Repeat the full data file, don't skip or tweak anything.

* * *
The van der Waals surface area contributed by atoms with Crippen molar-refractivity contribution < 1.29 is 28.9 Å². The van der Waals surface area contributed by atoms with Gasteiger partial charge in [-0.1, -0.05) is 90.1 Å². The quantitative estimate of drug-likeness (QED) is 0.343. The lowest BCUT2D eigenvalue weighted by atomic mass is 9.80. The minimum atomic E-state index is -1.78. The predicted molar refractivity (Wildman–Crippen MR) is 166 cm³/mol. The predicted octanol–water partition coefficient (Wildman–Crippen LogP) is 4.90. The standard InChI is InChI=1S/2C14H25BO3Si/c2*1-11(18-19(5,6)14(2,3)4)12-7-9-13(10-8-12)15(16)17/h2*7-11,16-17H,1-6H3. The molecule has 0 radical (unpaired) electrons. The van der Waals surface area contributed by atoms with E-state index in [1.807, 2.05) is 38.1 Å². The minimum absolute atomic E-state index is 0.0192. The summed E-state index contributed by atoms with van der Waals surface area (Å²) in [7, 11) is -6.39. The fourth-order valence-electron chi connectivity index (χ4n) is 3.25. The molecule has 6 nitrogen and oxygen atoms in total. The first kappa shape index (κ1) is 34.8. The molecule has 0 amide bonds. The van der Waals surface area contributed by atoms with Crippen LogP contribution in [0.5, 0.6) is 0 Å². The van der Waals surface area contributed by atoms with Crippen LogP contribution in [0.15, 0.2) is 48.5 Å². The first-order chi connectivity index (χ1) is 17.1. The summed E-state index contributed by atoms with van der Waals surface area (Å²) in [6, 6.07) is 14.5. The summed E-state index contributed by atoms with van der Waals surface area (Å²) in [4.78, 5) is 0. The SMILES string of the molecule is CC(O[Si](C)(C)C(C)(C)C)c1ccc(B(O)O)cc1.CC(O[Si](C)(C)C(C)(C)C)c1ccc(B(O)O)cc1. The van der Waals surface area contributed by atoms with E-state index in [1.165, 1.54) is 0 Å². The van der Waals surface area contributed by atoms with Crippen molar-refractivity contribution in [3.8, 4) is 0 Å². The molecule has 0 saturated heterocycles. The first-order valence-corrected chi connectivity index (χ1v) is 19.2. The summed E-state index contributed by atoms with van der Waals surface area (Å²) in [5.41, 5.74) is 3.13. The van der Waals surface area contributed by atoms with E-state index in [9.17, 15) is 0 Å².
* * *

The van der Waals surface area contributed by atoms with Crippen molar-refractivity contribution < 1.29 is 28.9 Å². The van der Waals surface area contributed by atoms with Gasteiger partial charge in [-0.1, -0.05) is 90.1 Å². The quantitative estimate of drug-likeness (QED) is 0.343. The lowest BCUT2D eigenvalue weighted by atomic mass is 9.80. The minimum atomic E-state index is -1.78. The predicted molar refractivity (Wildman–Crippen MR) is 166 cm³/mol. The predicted octanol–water partition coefficient (Wildman–Crippen LogP) is 4.90. The standard InChI is InChI=1S/2C14H25BO3Si/c2*1-11(18-19(5,6)14(2,3)4)12-7-9-13(10-8-12)15(16)17/h2*7-11,16-17H,1-6H3. The molecule has 0 radical (unpaired) electrons. The van der Waals surface area contributed by atoms with E-state index in [1.807, 2.05) is 38.1 Å². The minimum absolute atomic E-state index is 0.0192. The summed E-state index contributed by atoms with van der Waals surface area (Å²) in [7, 11) is -6.39. The fourth-order valence-electron chi connectivity index (χ4n) is 3.25. The molecule has 6 nitrogen and oxygen atoms in total. The first kappa shape index (κ1) is 34.8. The molecule has 0 amide bonds. The van der Waals surface area contributed by atoms with Crippen LogP contribution in [0.5, 0.6) is 0 Å². The van der Waals surface area contributed by atoms with Crippen LogP contribution in [0.15, 0.2) is 48.5 Å². The first-order chi connectivity index (χ1) is 17.1. The summed E-state index contributed by atoms with van der Waals surface area (Å²) in [6, 6.07) is 14.5. The summed E-state index contributed by atoms with van der Waals surface area (Å²) in [4.78, 5) is 0. The SMILES string of the molecule is CC(O[Si](C)(C)C(C)(C)C)c1ccc(B(O)O)cc1.CC(O[Si](C)(C)C(C)(C)C)c1ccc(B(O)O)cc1. The van der Waals surface area contributed by atoms with E-state index in [1.165, 1.54) is 0 Å². The van der Waals surface area contributed by atoms with Crippen molar-refractivity contribution in [3.8, 4) is 0 Å². The molecule has 0 saturated heterocycles. The first-order valence-corrected chi connectivity index (χ1v) is 19.2. The summed E-state index contributed by atoms with van der Waals surface area (Å²) in [5.41, 5.74) is 3.13. The van der Waals surface area contributed by atoms with E-state index in [9.17, 15) is 0 Å².